Flaw Found in SQL Server 2000 Profiler

 
 
By Lisa Vaas  |  Posted 2005-12-05 Email Print this article Print
 
 
 
 
 
 
 

A recently discovered vulnerability in Microsoft's SQL Server 2000 database allows users to mask their log-in names.

A recently discovered vulnerability in Microsoft Corp.s SQL Server 2000 database allows users to mask their log-in names. The vulnerability was discovered by Imperva, a researcher and vendor of data-center security products. The flaw shows up in the use of SQL Profiler in Microsoft SQL Server 2000 to audit connections to SQL Server 2000 by using the Audit Login event class. When log-in names contain leading zero characters, those names are not visible in the contexts of the SQL Profiler graphical user interface, a trace file that is saved by SQL Profiler, and in a trace table that is saved by SQL Profiler.
Microsoft put out an advisory that stated that the problem only applies to the Profiler in SQL Server 2000. The problem is fixed in the Profiler in SQL Server 2005 when users use the Profiler to audit connections to SQL Server 2005.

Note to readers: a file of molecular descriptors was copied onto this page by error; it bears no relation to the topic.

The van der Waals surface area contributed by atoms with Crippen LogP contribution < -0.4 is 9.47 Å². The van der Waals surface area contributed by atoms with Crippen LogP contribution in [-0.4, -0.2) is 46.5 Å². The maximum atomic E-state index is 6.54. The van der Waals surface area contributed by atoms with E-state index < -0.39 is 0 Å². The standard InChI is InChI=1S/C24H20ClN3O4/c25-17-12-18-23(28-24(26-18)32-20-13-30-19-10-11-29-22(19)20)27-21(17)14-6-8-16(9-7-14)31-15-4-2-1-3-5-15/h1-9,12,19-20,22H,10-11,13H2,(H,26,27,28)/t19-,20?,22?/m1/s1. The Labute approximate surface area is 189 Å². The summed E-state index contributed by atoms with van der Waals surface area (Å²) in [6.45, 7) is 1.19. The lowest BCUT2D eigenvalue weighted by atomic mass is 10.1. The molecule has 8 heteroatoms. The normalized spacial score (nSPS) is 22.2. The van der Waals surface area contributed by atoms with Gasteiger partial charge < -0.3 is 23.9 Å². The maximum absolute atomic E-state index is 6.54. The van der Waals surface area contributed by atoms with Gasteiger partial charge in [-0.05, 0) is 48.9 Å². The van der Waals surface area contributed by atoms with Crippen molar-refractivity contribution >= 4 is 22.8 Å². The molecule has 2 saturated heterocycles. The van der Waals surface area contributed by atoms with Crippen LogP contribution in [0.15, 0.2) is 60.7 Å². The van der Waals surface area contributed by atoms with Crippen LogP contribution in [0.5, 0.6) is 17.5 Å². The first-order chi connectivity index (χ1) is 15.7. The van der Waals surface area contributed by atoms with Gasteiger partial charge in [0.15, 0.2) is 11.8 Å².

The problem also crops up when using other methods to audit connections to SQL Server 2000, including calling the sp_who or sp_who2 system stored procedures, selecting the log-in name column from the master.dbo.sysprocesses system table, or when viewing the result set is returned by the fn_trace_gettable function in SQL Server 2000 Enterprise Manager. Microsofts advisory gave this example: When using SELECT * FROM ::fn_trace_gettable(c:\my_trace.trc, default),
Microsoft recommends that users audit connections to SQL Server 2000 by using server-side tracing and by loading the resulting data from a server-side trace file into a database table by using the fn_trace_gettable function. Check out eWEEK.coms for the latest database news, reviews and analysis.
 
 
 
 
Lisa Vaas is News Editor/Operations for eWEEK.com and also serves as editor of the Database topic center. Since 1995, she has also been a Webcast news show anchorperson and a reporter covering the IT industry. She has focused on customer relationship management technology, IT salaries and careers, effects of the H1-B visa on the technology workforce, wireless technology, security, and, most recently, databases and the technologies that touch upon them. Her articles have appeared in eWEEK's print edition, on eWEEK.com, and in the startup IT magazine PC Connection. Prior to becoming a journalist, Vaas experienced an array of eye-opening careers, including driving a cab in Boston, photographing cranky babies in shopping malls, selling cameras, typography and computer training. She stopped a hair short of finishing an M.A. in English at the University of Massachusetts in Boston. She earned a B.S. in Communications from Emerson College. She runs two open-mic reading series in Boston and currently keeps bees in her home in Mashpee, Mass.
 
 
 
 
 
 
 

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